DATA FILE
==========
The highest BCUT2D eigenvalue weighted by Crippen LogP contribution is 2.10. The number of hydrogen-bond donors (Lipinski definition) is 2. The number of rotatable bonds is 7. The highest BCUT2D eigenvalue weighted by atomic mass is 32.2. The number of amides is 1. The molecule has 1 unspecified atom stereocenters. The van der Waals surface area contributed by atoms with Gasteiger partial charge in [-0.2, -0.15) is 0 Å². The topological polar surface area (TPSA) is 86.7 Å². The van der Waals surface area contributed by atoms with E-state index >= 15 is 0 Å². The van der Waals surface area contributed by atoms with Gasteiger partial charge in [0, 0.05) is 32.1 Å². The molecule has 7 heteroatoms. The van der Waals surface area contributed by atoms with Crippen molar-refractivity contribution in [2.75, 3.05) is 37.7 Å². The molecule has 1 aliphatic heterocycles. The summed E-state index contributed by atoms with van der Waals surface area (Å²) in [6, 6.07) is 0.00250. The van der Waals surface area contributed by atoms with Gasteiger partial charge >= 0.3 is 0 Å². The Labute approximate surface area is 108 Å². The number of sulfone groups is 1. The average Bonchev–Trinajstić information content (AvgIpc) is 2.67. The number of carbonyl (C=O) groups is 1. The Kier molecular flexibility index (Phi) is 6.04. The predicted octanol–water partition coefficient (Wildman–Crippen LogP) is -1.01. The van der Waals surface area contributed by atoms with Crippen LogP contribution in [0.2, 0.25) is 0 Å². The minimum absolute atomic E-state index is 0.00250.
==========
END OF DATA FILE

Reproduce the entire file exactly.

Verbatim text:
The highest BCUT2D eigenvalue weighted by Crippen LogP contribution is 2.10. The number of hydrogen-bond donors (Lipinski definition) is 2. The number of rotatable bonds is 7. The highest BCUT2D eigenvalue weighted by atomic mass is 32.2. The number of amides is 1. The molecule has 1 unspecified atom stereocenters. The van der Waals surface area contributed by atoms with Gasteiger partial charge in [-0.2, -0.15) is 0 Å². The topological polar surface area (TPSA) is 86.7 Å². The van der Waals surface area contributed by atoms with E-state index >= 15 is 0 Å². The van der Waals surface area contributed by atoms with Gasteiger partial charge in [0, 0.05) is 32.1 Å². The molecule has 7 heteroatoms. The van der Waals surface area contributed by atoms with Crippen molar-refractivity contribution in [2.75, 3.05) is 37.7 Å². The molecule has 1 aliphatic heterocycles. The summed E-state index contributed by atoms with van der Waals surface area (Å²) in [6, 6.07) is 0.00250. The van der Waals surface area contributed by atoms with Gasteiger partial charge >= 0.3 is 0 Å². The Labute approximate surface area is 108 Å². The number of sulfone groups is 1. The average Bonchev–Trinajstić information content (AvgIpc) is 2.67. The number of carbonyl (C=O) groups is 1. The Kier molecular flexibility index (Phi) is 6.04. The predicted octanol–water partition coefficient (Wildman–Crippen LogP) is -1.01. The van der Waals surface area contributed by atoms with Crippen LogP contribution in [0.2, 0.25) is 0 Å². The minimum absolute atomic E-state index is 0.00250.